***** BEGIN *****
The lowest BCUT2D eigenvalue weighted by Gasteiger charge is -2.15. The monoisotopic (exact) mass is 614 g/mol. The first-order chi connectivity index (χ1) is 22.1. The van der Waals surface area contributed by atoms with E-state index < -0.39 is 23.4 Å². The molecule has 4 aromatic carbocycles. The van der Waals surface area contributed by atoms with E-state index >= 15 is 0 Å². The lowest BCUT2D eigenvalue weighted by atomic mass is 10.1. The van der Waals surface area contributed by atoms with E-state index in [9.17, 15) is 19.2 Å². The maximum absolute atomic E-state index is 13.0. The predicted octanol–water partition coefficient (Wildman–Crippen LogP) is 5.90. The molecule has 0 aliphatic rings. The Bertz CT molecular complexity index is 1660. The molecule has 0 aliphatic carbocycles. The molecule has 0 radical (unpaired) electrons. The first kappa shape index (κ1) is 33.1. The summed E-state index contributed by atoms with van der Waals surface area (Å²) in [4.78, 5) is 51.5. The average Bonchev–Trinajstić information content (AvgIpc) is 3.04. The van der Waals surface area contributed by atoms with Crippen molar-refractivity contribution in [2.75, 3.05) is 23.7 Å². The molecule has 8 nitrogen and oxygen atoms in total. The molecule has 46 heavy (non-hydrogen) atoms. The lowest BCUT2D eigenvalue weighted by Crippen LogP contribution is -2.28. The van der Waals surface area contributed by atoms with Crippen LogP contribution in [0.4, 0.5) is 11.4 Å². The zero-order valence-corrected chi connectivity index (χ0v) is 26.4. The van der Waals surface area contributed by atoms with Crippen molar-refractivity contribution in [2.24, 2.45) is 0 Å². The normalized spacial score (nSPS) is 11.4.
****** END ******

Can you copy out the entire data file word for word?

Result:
The lowest BCUT2D eigenvalue weighted by Gasteiger charge is -2.15. The monoisotopic (exact) mass is 614 g/mol. The first-order chi connectivity index (χ1) is 22.1. The van der Waals surface area contributed by atoms with E-state index < -0.39 is 23.4 Å². The molecule has 4 aromatic carbocycles. The van der Waals surface area contributed by atoms with E-state index >= 15 is 0 Å². The lowest BCUT2D eigenvalue weighted by atomic mass is 10.1. The van der Waals surface area contributed by atoms with E-state index in [9.17, 15) is 19.2 Å². The maximum absolute atomic E-state index is 13.0. The predicted octanol–water partition coefficient (Wildman–Crippen LogP) is 5.90. The molecule has 0 aliphatic rings. The Bertz CT molecular complexity index is 1660. The molecule has 0 aliphatic carbocycles. The molecule has 0 radical (unpaired) electrons. The first kappa shape index (κ1) is 33.1. The summed E-state index contributed by atoms with van der Waals surface area (Å²) in [4.78, 5) is 51.5. The average Bonchev–Trinajstić information content (AvgIpc) is 3.04. The van der Waals surface area contributed by atoms with Crippen molar-refractivity contribution in [2.75, 3.05) is 23.7 Å². The molecule has 8 nitrogen and oxygen atoms in total. The molecule has 46 heavy (non-hydrogen) atoms. The lowest BCUT2D eigenvalue weighted by Crippen LogP contribution is -2.28. The van der Waals surface area contributed by atoms with Crippen LogP contribution in [0.4, 0.5) is 11.4 Å². The zero-order valence-corrected chi connectivity index (χ0v) is 26.4. The van der Waals surface area contributed by atoms with Crippen molar-refractivity contribution in [2.24, 2.45) is 0 Å². The normalized spacial score (nSPS) is 11.4.